The field itself will be set to disabled state, so the user won't be able to change it directly, only by adding Cost to the records in Expenses DataTable:

Expenses calculated automatically from the table records

This can be done with JavaScript, which will add inside fd.rendered() event function after adding our validators:

    //... validators are added here

    fd.field("Total").disabled = true;

    fd.control('ExpensesTable').$on('change', function(value) {
        var total = 0;
            for (var i = 0; i < value.length; i++){
                total += parseInt(value[i].Cost);

        // Total field is a Text field, so I can add a dollar symbol to it:
        fd.field("Total").value = '$' + total;

Now that we are done with Form configuration, it's time to set up our Flow.

Microsoft Flow using HTML Table

In this example we will first create HTML Template from the submitted data and then transform HTML into PDF and send it via Email.

We will use Plumsail Actions to create HTML with template which would use submitted data, then convert this HTML into PDF.

If you haven't read our introduction to using MS Flow with Plumsail Forms, you can find information on how to add our custom connector here.

You can also find information about how to subscribe to Form submission in the Creating flow section.

Once you set up the basics of the Flow for our Form, including Form submission trigger and JSON Parse action, we can start working on our HTML.

First, let's convert our DataTable into HTML Table. Search for HTML Table and select Data Operations - Create HTML table action:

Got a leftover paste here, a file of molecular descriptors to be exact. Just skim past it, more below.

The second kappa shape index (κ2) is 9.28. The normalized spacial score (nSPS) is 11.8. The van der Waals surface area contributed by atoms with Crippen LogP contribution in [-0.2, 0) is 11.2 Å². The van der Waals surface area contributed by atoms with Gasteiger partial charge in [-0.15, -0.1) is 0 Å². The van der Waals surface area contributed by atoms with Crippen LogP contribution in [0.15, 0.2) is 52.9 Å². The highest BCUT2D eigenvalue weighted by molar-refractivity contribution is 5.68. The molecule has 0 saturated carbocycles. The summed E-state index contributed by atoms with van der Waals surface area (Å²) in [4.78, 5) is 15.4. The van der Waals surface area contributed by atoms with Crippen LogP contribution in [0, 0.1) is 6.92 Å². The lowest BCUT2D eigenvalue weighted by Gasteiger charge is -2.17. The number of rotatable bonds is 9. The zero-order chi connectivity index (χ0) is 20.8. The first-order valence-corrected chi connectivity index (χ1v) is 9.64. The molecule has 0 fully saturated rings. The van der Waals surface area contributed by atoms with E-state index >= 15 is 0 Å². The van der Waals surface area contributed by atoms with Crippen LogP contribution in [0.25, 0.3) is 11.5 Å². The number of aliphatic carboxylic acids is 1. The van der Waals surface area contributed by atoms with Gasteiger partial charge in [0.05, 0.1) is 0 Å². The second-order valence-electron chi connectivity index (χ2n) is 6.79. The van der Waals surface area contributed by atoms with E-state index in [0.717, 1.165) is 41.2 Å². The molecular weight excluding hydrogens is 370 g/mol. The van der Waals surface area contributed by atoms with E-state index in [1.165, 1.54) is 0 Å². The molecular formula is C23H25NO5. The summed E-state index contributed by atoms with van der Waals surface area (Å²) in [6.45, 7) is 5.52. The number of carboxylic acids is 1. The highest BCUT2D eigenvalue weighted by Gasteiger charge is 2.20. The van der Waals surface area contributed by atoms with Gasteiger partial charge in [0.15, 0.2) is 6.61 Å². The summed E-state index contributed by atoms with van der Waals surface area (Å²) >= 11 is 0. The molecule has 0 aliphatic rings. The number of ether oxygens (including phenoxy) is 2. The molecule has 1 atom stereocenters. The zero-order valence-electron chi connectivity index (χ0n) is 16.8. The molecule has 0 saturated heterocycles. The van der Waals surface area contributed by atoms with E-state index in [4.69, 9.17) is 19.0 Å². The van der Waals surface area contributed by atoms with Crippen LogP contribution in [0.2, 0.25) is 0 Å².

Search for HTML Table and select Data Operations - Create HTML table

Here, we pass ExpensesTable in From field, I also open Advanced options and select Include headers - Yes:

HTML Table set up

Plumsail Actions in MS Flow for DataTable

Now, we will use Plumsail Actions connector, which you can read about setting up here.

You can either create Custom connector or use MS Flow Premium connector, but you will need to have an API key from Plumsail Account in both cases.

Once the connector is set up, search for HTML Template and select Plumsail Documents - Create HTML from template:

Search for HTML Template and select Plumsail Documents - Create HTML from template

Once the action is added, we need to fill in both Source HTML and Template Data. Since Source HTML uses Template Data quite extensively, it's best to first define Template Data.

Template Data needs to be composed as a JavaScript object where we include all our data - original form output, our HTML table.

Template Data is also the place where we will format our dates to look more appealing in the end result.

First, I'll create the basic structure for our object:


Now, we can insert Form Body inside "Form" and result of HTML Table conversion inside "Table":

HTML Template data with Form and Table